Pressure Profiling Techniques for Spring Levers - Page 7

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dominico
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Joined: Nov 08, 2014, 12:48 am

Postby dominico » Jun 13, 2016, 1:57 pm

bidoowee wrote:Hi Dominico,

I read this thread when we discussed it last week but it's taken me a while to get round to writing a reply. I'm curious about where the air in the chamber is coming from. Obviously there is a small amount above the puck and shower screen when the portafilter is locked in (considerably more when using an empty portafilter such as in your setup). When the lever is lowered it creates a negative pressure in the chamber which could draw some air through the puck (or in this case, the valve). The other possible source would be if the water for your group comes from the boiler (which I presume is not the case) and the negative pressure is great enough to draw some air/steam along with the brew water. This seems pretty unlikely, and couldn't happen with a machine that gets brew water directly from the line as opposed to the boiler. So I was wondering what would happen to the "catch point" if you put a check valve in the line somewhere and then pulled two shots in a row. The first shot will guarantee that there is no residual air for the second. You could also just simulate the check valve by closing your valve just before the end of the flow.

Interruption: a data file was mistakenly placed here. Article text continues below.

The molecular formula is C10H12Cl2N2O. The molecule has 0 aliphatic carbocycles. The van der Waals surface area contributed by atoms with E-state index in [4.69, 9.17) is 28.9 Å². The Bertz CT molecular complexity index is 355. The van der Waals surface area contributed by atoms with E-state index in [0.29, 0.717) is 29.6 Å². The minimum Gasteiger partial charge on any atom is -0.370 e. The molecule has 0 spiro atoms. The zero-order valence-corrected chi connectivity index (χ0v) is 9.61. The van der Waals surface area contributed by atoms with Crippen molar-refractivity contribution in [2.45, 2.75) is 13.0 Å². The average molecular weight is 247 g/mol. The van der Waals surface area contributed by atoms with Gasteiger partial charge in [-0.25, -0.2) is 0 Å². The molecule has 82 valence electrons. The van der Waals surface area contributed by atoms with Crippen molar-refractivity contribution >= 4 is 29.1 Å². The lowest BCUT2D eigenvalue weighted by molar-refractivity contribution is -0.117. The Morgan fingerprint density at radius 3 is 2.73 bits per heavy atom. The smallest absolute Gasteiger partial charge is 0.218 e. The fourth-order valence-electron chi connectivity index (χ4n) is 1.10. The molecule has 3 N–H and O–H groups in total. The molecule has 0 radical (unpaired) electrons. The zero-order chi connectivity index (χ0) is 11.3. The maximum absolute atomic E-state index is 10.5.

Bidoowee

As it so happens my groups are fed essentially from boiler water: they are fed from the thermosiphon which also regulates the group temperature. However I believe that air from that is minimal if any. I think the large majority of the air is coming from what you described: the air between the coffee bed and the piston at lock in plus the air pulled up through the coffee as the piston is lifted.

I did notice that the lever catches lower if I let water run through for a longer period of time before raising the lever: I attributed this to allowing more air to purge from the group.
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Il caffè è un piacere, se non è buono che piacere è?

 
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